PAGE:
Dishy, as it is often called, is the transmitter/receiver of Starlink’s network of more than 3,500 small satellites orbiting in low Earth orbit just outside space. The device represents something of a game changer in communications technology: Anyone, anywhere can now access high-speed, unlatched Internet with nothing but Dishy, a clear view of the sky and something to connect to.
Bryan “Beetle” Bailey, a driver for Arizona-based tour company Tequila Coach Enterprises, often gets passes to sold-out stadium shows as a perk, but on TikTok he’s a solo star with more than 100,000 followers. . So, he has a healthy appetite for mobile data service, and to satisfy it he adjusted the Starlink dish to provide 200 megabits per second while on the move.
But often, that robust Internet comes with a cheap price tag: $2,500 for the hardware that moves. Starlink sells a cheaper unit for $599, but that one is advertised as stationary use only. After the first hardware purchase, it’s $150 monthly for unlimited service. For many owner users, a portable unit probably doesn’t justify its cost. But Bailey is part of a growing group of users who are ditching the fixed dish for an affordable mobile solution.
It’s a small factory, let’s say, of people who modify Starlink stationary dishes to work on the road. The concept is simple. The stationary dish has small motors in it to get satellites into the sky. The most expensive flagship model has no engines and sits flat on the roof of the car. Bailey, as he detailed in a video on his YouTube channel, made the switch and hasn’t looked back since.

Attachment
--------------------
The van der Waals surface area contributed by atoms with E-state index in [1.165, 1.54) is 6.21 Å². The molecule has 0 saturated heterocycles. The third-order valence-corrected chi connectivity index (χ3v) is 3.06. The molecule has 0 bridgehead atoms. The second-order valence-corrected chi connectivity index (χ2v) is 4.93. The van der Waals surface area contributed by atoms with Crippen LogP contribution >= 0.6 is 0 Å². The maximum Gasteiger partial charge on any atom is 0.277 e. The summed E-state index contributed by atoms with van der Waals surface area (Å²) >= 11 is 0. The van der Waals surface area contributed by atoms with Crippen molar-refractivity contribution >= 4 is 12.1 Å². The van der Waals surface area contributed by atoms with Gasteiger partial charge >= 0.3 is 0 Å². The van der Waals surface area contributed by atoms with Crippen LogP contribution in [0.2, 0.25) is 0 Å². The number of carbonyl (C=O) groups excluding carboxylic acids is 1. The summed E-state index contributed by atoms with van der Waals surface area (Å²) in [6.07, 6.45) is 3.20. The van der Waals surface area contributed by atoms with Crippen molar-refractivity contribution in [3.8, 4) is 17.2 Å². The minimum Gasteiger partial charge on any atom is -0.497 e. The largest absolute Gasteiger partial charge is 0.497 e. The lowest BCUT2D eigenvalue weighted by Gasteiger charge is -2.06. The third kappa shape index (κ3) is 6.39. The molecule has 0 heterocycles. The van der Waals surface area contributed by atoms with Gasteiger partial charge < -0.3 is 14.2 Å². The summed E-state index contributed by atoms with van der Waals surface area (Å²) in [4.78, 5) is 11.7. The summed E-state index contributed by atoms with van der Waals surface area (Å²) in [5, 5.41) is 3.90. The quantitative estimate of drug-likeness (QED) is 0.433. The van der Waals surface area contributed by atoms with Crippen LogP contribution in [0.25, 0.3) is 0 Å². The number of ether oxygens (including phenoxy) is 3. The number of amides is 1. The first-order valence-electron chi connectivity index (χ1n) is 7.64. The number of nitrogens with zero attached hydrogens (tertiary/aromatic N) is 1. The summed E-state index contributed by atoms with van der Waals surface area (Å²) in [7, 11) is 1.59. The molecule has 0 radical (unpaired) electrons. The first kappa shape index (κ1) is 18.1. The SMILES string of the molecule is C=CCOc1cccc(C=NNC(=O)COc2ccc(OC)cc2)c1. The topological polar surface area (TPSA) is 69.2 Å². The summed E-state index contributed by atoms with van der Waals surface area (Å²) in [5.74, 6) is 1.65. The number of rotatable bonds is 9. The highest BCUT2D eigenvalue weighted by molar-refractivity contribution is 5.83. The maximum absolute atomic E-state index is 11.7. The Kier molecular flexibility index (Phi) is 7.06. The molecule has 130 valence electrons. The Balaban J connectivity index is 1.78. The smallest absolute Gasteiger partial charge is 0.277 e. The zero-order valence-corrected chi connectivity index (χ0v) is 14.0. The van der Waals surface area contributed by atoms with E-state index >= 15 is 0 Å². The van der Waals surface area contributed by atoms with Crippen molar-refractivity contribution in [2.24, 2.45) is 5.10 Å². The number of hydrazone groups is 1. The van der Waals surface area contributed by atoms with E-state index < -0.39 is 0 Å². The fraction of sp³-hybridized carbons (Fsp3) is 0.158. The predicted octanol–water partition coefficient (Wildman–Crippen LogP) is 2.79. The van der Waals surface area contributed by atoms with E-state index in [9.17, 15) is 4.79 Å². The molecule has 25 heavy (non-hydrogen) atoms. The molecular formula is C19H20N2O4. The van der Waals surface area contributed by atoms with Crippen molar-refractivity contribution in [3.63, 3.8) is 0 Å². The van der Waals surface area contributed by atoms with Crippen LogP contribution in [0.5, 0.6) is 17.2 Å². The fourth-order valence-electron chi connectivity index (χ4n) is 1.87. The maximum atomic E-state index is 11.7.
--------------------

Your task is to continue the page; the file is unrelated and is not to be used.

Ever since I used the flat mount, I use it to the full for high-speed internet, even when I’m down the road,” he said.
The dish has one obvious feature — it needs to look at the sky. If he is under a bridge, or parked under a field as is often the case, there is no communication. The Starlink bowls are heated, however, and will destroy any ice and snow.
“Sometimes it cuts off and comes out, but I would say it shuts down 98% when it’s on and going down the highway,” he said.
At $150 a month, Bailey says it’s less expensive than his old setup, where he was paying $125 a month, for two separate hot devices because “you’re getting data out of them so fast. … I’ll pick up in Los Angeles and take things to New Jersey, but I’m not in big cities every time I shut down,” he said. “I’ll upload videos, watch movies, play on my PS5, or download GPS updates.”
(Related: POLL: Movies/screens while driving? What is your basis for this practice?)
When he relied on cell coverage and hotspots, Bailey said the signal often interfered with GPS downloads and he would “have to wait for real WiFi” somewhere in the city. Remember, even a hotspot from a major carrier depends on the cell towers that reach you. Starlink, on the other hand, just needs to see the sky.
Now that he has strong WiFi from Starlink wherever he goes, Baily said he’s been able to cut down on the data he pays for on his cellphone plan.
Bailey’s frequent interactions on the road make him viral on TikTok, where his dashcam videos and other accounts of life on the highway make up some of his most-viewed content.
Got some tips for communicating on the road? Some hacks to stay online for less? Email me at AlexLockie@randallreilly.com